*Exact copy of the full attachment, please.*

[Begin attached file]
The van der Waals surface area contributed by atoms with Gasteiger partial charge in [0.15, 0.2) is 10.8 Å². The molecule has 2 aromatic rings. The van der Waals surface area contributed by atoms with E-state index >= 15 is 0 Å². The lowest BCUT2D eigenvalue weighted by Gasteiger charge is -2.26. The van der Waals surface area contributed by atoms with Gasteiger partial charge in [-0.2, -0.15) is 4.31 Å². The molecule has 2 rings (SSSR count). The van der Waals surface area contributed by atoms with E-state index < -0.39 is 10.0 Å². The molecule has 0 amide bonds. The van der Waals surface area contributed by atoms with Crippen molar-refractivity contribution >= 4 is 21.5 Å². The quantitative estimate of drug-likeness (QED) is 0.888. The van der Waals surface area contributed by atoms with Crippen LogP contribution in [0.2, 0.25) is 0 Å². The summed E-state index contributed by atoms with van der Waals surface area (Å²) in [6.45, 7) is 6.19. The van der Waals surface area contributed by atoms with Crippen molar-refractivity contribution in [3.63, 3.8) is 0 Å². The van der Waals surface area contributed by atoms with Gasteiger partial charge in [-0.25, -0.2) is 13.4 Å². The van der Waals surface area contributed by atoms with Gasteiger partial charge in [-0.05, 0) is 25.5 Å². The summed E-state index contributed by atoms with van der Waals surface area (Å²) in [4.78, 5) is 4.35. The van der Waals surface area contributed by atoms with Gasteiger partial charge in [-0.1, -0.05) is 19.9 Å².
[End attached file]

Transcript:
The van der Waals surface area contributed by atoms with Gasteiger partial charge in [0.15, 0.2) is 10.8 Å². The molecule has 2 aromatic rings. The van der Waals surface area contributed by atoms with E-state index >= 15 is 0 Å². The lowest BCUT2D eigenvalue weighted by Gasteiger charge is -2.26. The van der Waals surface area contributed by atoms with Gasteiger partial charge in [-0.2, -0.15) is 4.31 Å². The molecule has 2 rings (SSSR count). The van der Waals surface area contributed by atoms with E-state index < -0.39 is 10.0 Å². The molecule has 0 amide bonds. The van der Waals surface area contributed by atoms with Crippen molar-refractivity contribution >= 4 is 21.5 Å². The quantitative estimate of drug-likeness (QED) is 0.888. The van der Waals surface area contributed by atoms with Crippen LogP contribution in [0.2, 0.25) is 0 Å². The summed E-state index contributed by atoms with van der Waals surface area (Å²) in [6.45, 7) is 6.19. The van der Waals surface area contributed by atoms with Crippen molar-refractivity contribution in [3.63, 3.8) is 0 Å². The van der Waals surface area contributed by atoms with Gasteiger partial charge in [-0.25, -0.2) is 13.4 Å². The van der Waals surface area contributed by atoms with Gasteiger partial charge in [-0.05, 0) is 25.5 Å². The summed E-state index contributed by atoms with van der Waals surface area (Å²) in [4.78, 5) is 4.35. The van der Waals surface area contributed by atoms with Gasteiger partial charge in [-0.1, -0.05) is 19.9 Å².